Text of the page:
Scratch is one of the more popular programming languages for younger students. It was developed at the MIT Media Lab, and allows students to create interactive stories, animations, and games by snapping together LEGO-like digital blocks that control images, movement, sound, and more. The Scratch folks list their intended age range as 8–16, and I began by using Scratch with 2nd graders.
Once you load Scratch onto your classroom computers, your students will not need an Internet connection to program with it. (In my school, the Internet crashes every other minute, so I appreciate activities that don’t depend on a connection!) You can download Scratch for Mac or PC. Once you’ve installed Scratch on one computer, you can drag the installer software onto a flash drive and then load the program onto other computers without an Internet connection. This is by far the fastest way to install Scratch onto a bunch of school computers at once.
It’s Time to Program!
Here’s the cool thing: you do not need to learn how to program in Scratch before you begin teaching your students. I know this sounds like awful teaching advice, but just this once, it’s true. You can and will learn with your students, and they will probably end up teaching you (which is a very good thing!).
If you’re like me, and the thought of “teaching” something that you don’t know well yourself makes you nervous, here’s how you begin. First, familiarize yourself with the Scratch basics by glancing over their reference guide PDF. The first six pages will provide you with enough technical background and basic vocabulary to get started.
Step 1: Introduce Scratch With a Video
Show your students the video “How to Use Scratch Intro.” (Hint: You can download the video ahead of time so that you don’t have to stream it.) This five-minute video provides a great conversation starter and will get your students excited to begin programming. It also introduces their first programming assignment — make a “sprite” (that is Scratch-speak for "character") dance to a beat.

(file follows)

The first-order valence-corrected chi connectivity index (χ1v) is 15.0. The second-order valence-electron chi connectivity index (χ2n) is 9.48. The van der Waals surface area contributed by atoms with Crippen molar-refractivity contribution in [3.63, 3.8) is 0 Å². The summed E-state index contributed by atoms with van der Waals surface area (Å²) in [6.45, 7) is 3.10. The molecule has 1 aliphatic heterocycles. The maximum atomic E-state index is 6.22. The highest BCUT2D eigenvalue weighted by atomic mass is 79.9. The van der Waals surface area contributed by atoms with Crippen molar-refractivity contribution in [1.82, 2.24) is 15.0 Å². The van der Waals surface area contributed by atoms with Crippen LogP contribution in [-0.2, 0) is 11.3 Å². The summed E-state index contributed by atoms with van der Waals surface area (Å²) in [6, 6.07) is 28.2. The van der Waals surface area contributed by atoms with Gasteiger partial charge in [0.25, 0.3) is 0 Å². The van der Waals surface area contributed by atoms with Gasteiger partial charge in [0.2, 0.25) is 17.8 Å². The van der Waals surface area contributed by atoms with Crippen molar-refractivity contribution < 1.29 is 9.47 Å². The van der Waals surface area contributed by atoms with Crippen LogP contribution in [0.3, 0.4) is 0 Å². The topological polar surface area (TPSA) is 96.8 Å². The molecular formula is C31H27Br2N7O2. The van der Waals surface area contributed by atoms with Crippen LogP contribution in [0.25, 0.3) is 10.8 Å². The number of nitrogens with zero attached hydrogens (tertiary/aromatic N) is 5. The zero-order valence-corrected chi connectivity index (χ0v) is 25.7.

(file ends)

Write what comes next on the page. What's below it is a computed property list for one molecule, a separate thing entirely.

Step 2: Explore Script Blocks
Download this 14-page getting started guide that introduces many of the basic “blocks.” I asked my students to follow the directions in the guide to begin their first program. Once they showed me their basic dancing character program per the instructions in the guide, I asked the students to change the program in at least three ways and to prepare to share their modifications with the class.
Step 3: Video Tutorials
For your next lessons, share the video tutorials on the Scratch site. After each tutorial, ask your students to create their own programs that incorporate what they learned from the tutorials. As your students continue to program, they will discover how many of the blocks work on their own. Ask your students to share these discoveries with the class.
Wow! By now, your students are programming on their own, and they are discovering all sorts of exciting new things as they do so. You’re also comfortable with the Scratch programming environment, and you’re looking for ways to integrate programming into the curriculum and to gear your students’ programming to your objectives.
Visit the ScratchED resource Web site for lesson plans, project ideas, and the support of a community of other programming teachers. This fall they just published their first downloadable curriculum guide, Creative Computing, which includes a sequence of 20 lessons that takes a lot of the work out of preparing Scratch programming lessons. If you’re looking for easy-to-implement programming design projects for your students, the Design Studio activities guide offers 16 project suggestions that are perfect for an enrichment center or an independent study project.
Yet Another Resource
If you are interested in teaching your students the concepts that make computers work, from binary numbers to searching algorithms, visit Computer Science Unplugged. They provide a free e-book with twelve mini-units on various computer science topics appropriate for elementary school classes.
Jump in and start programming with your students. It was far less intimidating than I thought it would be to help my students become technology producers instead of consumers.
Questions? Comments? Please share your thoughts about computer programming, as well as any questions you may have. Stuck with a program and want help debugging it? Let me know — I’ll ask my students.